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File No. 11: Desirée Velázquez, fashion designer

Pop culture would have us believe that being a fashion designer is one of the most glamorous jobs available. Thanks to Project Runway we know it’s not true. The aspiring designers experience nervous breakdowns at Parsons The New School for Design making every moment count because, as Heidi Klum has taught us for some time, in fashion one day you are in and the next day you are out. This was the case of Desirée Velázquez, who did it all off-camera and with no pay.

“I moved to New York with $1,000 and a credit card. That was it”, recalls the 28-year-old freelance fashion designer, while sitting at Astoria Coffee, wearing her signature cat-eye and red lipstick.

Desirée is a CAD designer for Carolina Herrera and was part of the launch of Katy Perry’s shoe collection with Global Brands Group last year. The break came after she experienced her first layoff at Ohne Titel, a small fashion company founded by Parsons alumni Alexa Adams and Flora Gill that closed last spring.

She took the opportunity to move on from her first full-time job to focus on exploring new areas of the industry. As a designer for Global Brands Group, she had the chance to travel to China to tour and negotiate with factories. In addition, she has honed her skills in computer aided design at Carolina Herrera designing the house’s spring 2017 collection.

But, her career, certainly, did not start with household names.

Desirée grew up in Mayagüez, Puerto Rico, a town on the western coast of the island, where fashion was not a known industry. Still, she found a way to immerse herself in the world of high fashion through her mother’s magazines (Vanidades, to be precise), where she recalls finding a Bill Blass dress that made her consider a career as a designer for the first time.

Her career in fashion would start later, after attaining a bachelor’s degree in Fine Arts from the University of Puerto Rico. “I enjoyed fine arts so much because of the freedom it allowed me to explore a variety of materials and themes”,  she explains.

After working in the arts for two years after college in Puerto Rico, Desirée set her mind on New York’s fashion industry. Her background in fine arts and a long family history of female artists gave her the confidence to apply to Parsons The New School for Design.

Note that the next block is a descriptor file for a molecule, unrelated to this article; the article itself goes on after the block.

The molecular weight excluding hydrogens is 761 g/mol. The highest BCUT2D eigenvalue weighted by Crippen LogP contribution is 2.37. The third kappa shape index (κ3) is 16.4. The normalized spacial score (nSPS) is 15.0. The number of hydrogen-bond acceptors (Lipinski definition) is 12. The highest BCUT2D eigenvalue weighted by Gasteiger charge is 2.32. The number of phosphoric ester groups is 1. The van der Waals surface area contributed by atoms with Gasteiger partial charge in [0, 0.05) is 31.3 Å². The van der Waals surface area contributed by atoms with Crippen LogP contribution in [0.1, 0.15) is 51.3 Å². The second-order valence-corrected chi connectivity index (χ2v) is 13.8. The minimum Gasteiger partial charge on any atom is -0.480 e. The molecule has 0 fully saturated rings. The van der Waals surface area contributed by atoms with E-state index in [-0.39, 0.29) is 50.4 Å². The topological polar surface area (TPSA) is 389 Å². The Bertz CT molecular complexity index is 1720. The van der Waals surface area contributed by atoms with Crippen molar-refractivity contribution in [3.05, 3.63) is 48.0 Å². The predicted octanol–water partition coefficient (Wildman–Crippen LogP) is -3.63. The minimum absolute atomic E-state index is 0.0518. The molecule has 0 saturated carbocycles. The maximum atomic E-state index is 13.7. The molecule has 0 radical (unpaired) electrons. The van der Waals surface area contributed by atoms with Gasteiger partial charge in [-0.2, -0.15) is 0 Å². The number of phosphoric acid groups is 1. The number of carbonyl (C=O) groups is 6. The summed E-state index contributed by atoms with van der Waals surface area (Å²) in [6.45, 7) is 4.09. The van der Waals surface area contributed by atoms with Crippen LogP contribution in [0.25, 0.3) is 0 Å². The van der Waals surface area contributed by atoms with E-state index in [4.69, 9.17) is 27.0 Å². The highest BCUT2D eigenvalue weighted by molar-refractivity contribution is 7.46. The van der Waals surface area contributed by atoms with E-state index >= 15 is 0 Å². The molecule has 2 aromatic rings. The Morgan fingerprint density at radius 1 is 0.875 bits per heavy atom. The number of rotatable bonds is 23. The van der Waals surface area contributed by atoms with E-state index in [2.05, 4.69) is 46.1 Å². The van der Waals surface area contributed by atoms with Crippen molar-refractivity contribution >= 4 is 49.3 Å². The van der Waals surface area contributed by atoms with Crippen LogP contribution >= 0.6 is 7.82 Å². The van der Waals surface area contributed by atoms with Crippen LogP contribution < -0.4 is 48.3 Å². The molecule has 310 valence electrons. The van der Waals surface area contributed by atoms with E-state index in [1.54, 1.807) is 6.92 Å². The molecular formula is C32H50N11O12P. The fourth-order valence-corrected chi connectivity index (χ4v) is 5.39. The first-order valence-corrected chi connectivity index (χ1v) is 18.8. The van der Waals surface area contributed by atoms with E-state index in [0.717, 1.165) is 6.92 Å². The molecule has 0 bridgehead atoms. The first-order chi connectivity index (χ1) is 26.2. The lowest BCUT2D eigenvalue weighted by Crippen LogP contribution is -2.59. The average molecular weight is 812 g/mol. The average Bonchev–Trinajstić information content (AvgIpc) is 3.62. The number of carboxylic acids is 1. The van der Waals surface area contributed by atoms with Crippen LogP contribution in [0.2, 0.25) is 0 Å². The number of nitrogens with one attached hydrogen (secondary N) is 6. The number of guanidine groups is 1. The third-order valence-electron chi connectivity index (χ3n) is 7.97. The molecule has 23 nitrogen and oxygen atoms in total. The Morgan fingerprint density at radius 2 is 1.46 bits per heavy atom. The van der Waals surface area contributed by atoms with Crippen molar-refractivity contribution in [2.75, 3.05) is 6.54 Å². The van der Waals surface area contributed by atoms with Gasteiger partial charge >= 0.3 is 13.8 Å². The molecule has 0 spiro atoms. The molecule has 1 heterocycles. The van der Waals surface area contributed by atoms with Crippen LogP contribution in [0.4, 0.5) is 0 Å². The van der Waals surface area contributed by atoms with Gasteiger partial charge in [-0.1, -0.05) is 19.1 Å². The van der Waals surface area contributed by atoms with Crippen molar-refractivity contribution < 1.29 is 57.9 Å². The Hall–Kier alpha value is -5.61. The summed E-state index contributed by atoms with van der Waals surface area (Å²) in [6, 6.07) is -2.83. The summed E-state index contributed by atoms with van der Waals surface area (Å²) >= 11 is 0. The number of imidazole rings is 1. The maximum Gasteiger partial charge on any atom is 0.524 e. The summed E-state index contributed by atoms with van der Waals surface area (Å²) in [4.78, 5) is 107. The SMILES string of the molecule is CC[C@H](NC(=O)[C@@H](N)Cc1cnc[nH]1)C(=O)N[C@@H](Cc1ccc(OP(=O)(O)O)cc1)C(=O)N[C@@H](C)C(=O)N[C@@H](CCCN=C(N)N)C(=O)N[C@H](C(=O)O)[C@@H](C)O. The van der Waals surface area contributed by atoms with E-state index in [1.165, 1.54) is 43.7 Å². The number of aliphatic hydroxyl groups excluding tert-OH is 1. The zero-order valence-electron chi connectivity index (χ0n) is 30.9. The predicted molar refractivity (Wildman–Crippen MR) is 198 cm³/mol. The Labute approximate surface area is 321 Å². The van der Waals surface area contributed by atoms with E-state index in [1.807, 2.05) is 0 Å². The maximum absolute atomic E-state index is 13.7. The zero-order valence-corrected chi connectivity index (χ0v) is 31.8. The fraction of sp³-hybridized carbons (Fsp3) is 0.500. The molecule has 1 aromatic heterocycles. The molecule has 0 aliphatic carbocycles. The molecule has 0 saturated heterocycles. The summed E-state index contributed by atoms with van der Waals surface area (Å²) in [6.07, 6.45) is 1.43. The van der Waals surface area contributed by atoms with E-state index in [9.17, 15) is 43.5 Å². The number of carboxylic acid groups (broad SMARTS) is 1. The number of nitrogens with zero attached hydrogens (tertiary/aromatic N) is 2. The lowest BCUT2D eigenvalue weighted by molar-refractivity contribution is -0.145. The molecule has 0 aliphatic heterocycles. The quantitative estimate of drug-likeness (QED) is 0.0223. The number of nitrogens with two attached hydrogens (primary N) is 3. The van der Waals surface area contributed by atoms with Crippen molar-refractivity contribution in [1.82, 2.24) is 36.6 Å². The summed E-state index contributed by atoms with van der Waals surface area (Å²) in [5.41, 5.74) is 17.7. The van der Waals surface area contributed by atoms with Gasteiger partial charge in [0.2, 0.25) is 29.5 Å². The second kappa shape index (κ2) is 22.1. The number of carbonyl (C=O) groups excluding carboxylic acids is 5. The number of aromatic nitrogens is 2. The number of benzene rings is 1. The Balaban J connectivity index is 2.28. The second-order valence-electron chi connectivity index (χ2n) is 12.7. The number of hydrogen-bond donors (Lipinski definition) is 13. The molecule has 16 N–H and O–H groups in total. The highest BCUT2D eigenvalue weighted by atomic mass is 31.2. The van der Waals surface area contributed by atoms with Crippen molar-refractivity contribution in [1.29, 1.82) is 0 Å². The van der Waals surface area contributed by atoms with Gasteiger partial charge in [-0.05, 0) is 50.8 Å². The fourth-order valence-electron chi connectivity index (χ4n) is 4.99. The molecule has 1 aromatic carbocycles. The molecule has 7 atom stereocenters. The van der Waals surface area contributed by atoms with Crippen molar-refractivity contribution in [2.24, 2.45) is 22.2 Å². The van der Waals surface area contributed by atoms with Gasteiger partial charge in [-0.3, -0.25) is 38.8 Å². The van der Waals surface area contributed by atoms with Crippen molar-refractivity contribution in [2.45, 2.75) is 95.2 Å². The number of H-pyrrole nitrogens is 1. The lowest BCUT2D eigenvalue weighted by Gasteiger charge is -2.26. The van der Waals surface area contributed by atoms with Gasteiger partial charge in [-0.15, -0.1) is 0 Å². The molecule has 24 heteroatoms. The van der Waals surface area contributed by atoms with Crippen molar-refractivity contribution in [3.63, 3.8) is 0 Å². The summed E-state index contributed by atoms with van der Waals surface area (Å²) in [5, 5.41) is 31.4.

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Yet the decision didn’t come easy. “It’s very difficult to be a fashion designer in Puerto Rico, so I was fearful of it at first”, she admits.

The industry seemed untouchable to a young Puerto Rican artist, yet the possibility of making it in one of the most ambitious cities in the world thrilled her enough to follow her intuition. It wasn’t until her first internships when she realized that other people could respect her work as much as she did.

Furthermore, those experiences gave her a glimpse of what a real-life fashion business is like: a constant adrenaline rush that fuels only those who thrive on ambition and hard work. “It’s very rewarding when you see a garment walk down the runway knowing you helped create it”, she says.

After years working in the industry at multiple companies, she admits that a degree in fashion is not necessary to be successful. On the other hand, she recognizes the value of her education at Parsons. “The knowledge acquired through fashion school lets you understand the industry much better,” she says. “There is much more thought put into the work done.

Amidst a consuming city and an industry infamous for its stressful working conditions, Desirée remains certain that her profession is fun. Her design process starts with a theme and follows hours of strenuous research of images, textiles, colors and cultural references that often are inspired by lines and movement, the strongest influences on her work.

For now, she remains certain that her layoff last spring was a big blessing leading her to work on projects that have allowed her to grow, not only as a designer but as a business woman and leader.

Still, it’s not a sign that she might launch her own line soon. “Maybe in ten years”, she says.

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